Spiky Black is a site-specific audio artwork made for the Rose Garden at Chalkwell Park by artists Alison Carlier and Amanda Loomes. The artwork grafts a transformative audio layer onto the rose garden, giving listeners an intimate and alternative insight into the thoughts and language of those committed to growing roses.
Spiky Black is best experienced in the rose garden, so if you can, make your way there. The rose garden is easy to find, just look on the NetPark signs when you enter the park or ask someone for directions.
The audio artwork is 30 minutes long. Press the play button below ‘SPIKY BLACK the album’ and wait for the track to load – this can take a couple of minutes in the park. If you have headphones please put them on. Then put your device away and listen. You can move around or sit – it’s up to you. You can also pause the audio at anytime. When the track finishes browse the website below to find out more about the making of Spiky Black.
We asked Southend Borough Council where they got their roses and they put us in touch with one of the UK’s largest rose growers, based in Norfolk. It is a family run business and they were really kind and invited us to look around. Then we kept going back in different seasons and every time we went we were amazed by what we saw; how labour intensive it all was, the ingenuity of the systems, the inconsequential beauty.
We then followed the journey back to the rose breeders at Peter Beales, becoming fully immersed in the art of growing roses; the myriad of decisions that have to be made, the editing, the naming. The Rosarians we met had committed their working lives to rose growing and were as compelling as the roses they tended.
We contacted Leigh Horticultural Society and began a friendship with their President Jim Sanctuary. He showed us the 1915 Rose Annual with Walter Easlea’s article on Municipal Rose Gardens, featuring Chalkwell Park and adverts for his rose nursery at Danecroft. We are delighted to reintroduce two Easlea’s Golden Ramblers from Peter Beales back into the park at the foot of the Mulberry tree outside Chalkwell Hall.
As the cherry on the top of the bun, Leigh Horticultural Society have sponsored the replanting of one of the beds in the rose garden with Royal William roses.
From time spent in residence at Metal and from working closely with Chalkwell Park’s gardeners over a year, we found out that one gardener (now retired) used to be a punk. When we asked him what he would name an imaginary rose he spontaneously came up with Spiky Black, and a lovely long description of the rose and how it would resemble his hair and jacket in his former punk days. There seemed to be an interesting marriage between the thorniness of the roses and the edgy spikiness of punk. Whilst roses are traditionally seen as beautiful and romantic we found the industry to be full of hard graft. As one of the park gardeners says “finish at one end and then start all over again”.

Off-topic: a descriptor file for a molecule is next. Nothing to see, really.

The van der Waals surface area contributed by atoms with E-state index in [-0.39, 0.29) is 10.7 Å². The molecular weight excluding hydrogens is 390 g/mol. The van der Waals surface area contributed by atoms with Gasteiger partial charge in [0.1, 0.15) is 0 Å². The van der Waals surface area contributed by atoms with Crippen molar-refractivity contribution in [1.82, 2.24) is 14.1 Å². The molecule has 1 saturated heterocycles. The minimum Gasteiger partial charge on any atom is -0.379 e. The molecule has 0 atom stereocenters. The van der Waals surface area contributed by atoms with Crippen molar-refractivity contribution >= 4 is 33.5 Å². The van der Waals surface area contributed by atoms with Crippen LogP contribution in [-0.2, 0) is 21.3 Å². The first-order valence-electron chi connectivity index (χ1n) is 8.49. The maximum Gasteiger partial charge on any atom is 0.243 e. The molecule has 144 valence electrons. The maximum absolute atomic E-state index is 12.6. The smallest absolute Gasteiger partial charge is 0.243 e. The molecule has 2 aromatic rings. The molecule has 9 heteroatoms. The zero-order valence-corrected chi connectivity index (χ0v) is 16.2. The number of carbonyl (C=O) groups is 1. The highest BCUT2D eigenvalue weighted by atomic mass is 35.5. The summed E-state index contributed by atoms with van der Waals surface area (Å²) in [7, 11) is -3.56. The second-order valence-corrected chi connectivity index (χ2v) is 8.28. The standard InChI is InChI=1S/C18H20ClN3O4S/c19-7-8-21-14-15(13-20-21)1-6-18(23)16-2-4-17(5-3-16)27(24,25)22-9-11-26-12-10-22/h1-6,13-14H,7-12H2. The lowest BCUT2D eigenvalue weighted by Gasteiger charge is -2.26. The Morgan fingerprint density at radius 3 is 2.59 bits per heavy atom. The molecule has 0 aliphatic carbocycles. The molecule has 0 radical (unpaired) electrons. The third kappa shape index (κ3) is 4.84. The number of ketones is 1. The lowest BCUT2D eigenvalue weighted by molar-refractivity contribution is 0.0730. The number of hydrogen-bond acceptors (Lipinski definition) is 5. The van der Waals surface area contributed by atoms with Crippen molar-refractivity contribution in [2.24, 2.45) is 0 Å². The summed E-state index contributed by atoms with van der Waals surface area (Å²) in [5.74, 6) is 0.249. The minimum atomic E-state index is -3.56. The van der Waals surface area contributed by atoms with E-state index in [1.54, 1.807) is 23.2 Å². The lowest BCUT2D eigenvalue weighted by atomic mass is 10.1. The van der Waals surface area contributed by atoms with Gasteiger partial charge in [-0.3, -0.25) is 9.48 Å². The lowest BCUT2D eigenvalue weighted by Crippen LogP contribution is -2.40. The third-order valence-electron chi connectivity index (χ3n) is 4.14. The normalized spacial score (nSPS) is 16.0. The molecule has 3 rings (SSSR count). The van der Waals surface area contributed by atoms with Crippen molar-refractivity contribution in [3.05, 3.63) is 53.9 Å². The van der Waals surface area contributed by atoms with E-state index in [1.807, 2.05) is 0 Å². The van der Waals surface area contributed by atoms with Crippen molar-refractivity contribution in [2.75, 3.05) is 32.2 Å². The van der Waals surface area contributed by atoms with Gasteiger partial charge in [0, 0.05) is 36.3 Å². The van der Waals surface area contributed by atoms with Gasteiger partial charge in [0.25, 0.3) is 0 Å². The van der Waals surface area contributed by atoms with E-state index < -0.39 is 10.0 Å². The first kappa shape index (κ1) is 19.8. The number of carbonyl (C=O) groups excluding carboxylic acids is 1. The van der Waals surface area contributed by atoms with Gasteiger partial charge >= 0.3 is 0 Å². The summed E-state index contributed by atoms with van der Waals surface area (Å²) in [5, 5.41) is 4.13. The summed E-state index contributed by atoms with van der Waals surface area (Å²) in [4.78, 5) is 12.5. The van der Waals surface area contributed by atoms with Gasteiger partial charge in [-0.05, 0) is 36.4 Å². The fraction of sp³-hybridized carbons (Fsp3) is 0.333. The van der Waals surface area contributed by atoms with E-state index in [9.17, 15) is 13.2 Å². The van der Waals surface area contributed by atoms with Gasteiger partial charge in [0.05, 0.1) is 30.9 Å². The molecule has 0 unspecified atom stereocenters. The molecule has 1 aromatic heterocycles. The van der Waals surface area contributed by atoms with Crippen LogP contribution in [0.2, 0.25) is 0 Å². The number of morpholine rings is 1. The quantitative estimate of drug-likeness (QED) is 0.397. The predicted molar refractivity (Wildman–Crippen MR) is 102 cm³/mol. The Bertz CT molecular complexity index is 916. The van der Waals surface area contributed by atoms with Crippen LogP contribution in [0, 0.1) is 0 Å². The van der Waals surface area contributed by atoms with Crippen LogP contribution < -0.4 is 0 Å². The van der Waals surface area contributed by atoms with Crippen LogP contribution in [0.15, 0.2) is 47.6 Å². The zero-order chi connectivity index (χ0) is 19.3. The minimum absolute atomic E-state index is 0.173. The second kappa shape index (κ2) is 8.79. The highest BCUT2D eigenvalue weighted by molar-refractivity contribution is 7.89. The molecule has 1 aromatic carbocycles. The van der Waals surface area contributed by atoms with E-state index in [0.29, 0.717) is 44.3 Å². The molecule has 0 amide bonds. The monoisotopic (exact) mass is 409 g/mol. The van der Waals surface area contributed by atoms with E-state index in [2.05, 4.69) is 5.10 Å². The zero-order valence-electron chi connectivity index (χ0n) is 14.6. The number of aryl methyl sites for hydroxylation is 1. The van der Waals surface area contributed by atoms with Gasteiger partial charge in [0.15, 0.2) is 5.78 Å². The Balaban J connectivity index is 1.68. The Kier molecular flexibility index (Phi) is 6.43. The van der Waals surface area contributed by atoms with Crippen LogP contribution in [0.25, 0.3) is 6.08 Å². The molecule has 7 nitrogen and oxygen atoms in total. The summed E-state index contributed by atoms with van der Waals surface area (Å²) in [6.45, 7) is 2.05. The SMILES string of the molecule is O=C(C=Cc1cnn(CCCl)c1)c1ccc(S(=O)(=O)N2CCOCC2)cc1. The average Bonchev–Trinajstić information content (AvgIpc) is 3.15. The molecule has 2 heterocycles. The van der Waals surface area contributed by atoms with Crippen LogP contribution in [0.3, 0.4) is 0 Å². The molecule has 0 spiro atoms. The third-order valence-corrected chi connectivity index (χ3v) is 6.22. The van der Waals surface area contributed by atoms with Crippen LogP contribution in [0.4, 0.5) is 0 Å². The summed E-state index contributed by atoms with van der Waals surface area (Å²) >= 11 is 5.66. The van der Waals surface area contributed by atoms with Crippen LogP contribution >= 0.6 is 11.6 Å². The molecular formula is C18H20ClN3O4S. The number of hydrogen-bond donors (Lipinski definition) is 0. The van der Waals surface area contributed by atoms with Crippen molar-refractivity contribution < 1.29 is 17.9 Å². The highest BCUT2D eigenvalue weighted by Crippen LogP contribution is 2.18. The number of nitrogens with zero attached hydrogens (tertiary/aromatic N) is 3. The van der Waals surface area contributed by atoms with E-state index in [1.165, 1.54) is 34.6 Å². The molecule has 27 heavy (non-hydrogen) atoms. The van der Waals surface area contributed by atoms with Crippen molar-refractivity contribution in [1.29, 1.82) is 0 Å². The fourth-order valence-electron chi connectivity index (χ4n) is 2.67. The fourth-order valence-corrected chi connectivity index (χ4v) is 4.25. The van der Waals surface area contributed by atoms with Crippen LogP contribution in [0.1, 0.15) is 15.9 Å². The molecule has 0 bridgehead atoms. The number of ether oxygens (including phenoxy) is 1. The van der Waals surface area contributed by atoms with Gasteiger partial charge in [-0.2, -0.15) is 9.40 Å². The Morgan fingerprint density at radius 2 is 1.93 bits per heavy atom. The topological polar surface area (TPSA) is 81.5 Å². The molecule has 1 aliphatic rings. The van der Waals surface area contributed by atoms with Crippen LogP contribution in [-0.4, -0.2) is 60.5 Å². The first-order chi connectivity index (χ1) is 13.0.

Alison Carlier completed an MA in drawing at Wimbledon College of Art in 2013 and went on to win the Jerwood Drawing Prize (2014) with her open ended audio drawing ‘Adjectives, lines and marks’. She has gone on to have solo exhibitions at Hardwick Gallery, Cheltenham (2014) and m2 Gallery, Peckham (2016). Her work was selected for Emergency 7, Aspex (2015) and for a new work ‘Tonal Observational Drawing’ in The JHB Archive, Birmingham Open Media (2015). She gave a performance at Art Language Location, Cambridge (2015) and in 2016 became the Alexandra Reinhardt Memorial Award Artist in Residence at Aspex, Portsmouth resulting in permanent commission for the gallery.
Amanda Loomes has been making experimental digital documentaries since graduating from The Royal College of Art (2006) including a number of works funded by Arts Council England such as ‘Equivalents I-VIII’, 2010 and ‘Multi-story’, 2014. In 2013 she was short-listed for Jerwood Open Forest working with Forestry Commission England and the work was shown at Jerwood Space (2014). In 2015 she was co-commissioned by HOUSE & Photoworks for the film installation ‘Relict Material’. Last year she undertook a National Trust commission at Lyme in Cheshire working with the past and present ‘Keepers’. In 2015 she was selected by Metal to attend a weeklong development LAB in Southend, resulting in Spiky Black.
‘New Rose’ The Damned (1976)
‘Roses from the South’ Carousel Music Wurlitzer Band Organ Style 153
‘The Garden of Roses’ Harvey Hindermeyer (1909)
‘Rose in the Bud’ Carmen Hill (1913)
‘Spring is Here’ Leo Reisman and his Orchestra (1938)
Thanks and acknowledgements
Thank you to the park gardeners that we had the pleasure to work with, Jeff, Jim and Shawn. And to Jacques and Paul at Southend Borough Council for all their help. Thanks to Leigh Horticultural Society for sponsoring a new bed of roses. Particular thanks to the President Jim Sanctuary for his unwavering support and advice (and year long loan of his historic Rose Annuals). Thanks also to the prize winning rose growers Dawn and Marion. Thanks to all at Whartons for their openness; Lina, James, Paul, Nigel, Shannon and William. Thanks to Peter Beales; Ian, Sarah and Tina for their enthusiasm. Thanks to local residents Dave and Gloria for just being them. Thank you to Barbara, Mary and Victoria for their sustenance. Thanks to Simon Poulter for his sage advice and for this website (with advisors Jamie Gledhill and Sophie Mellor). Thanks to Mat for working his magic on the sound. Thanks to Andy for making the signs. Thanks to Emma Mills, Mental Health Wellbeing co-ordinator Southend, for her cheery enthusiasm and to all the participants and helpers at Metal Art School who offered such useful feedback. A huge thank you to Metal for saying “Yes”, for their accommodation in the widest sense and for making us feel part of this amazing creative hub; Colette, Paige, Sadie, Sean, Syd, Stephanie. And finally thanks to Arts Council England for their support and funding.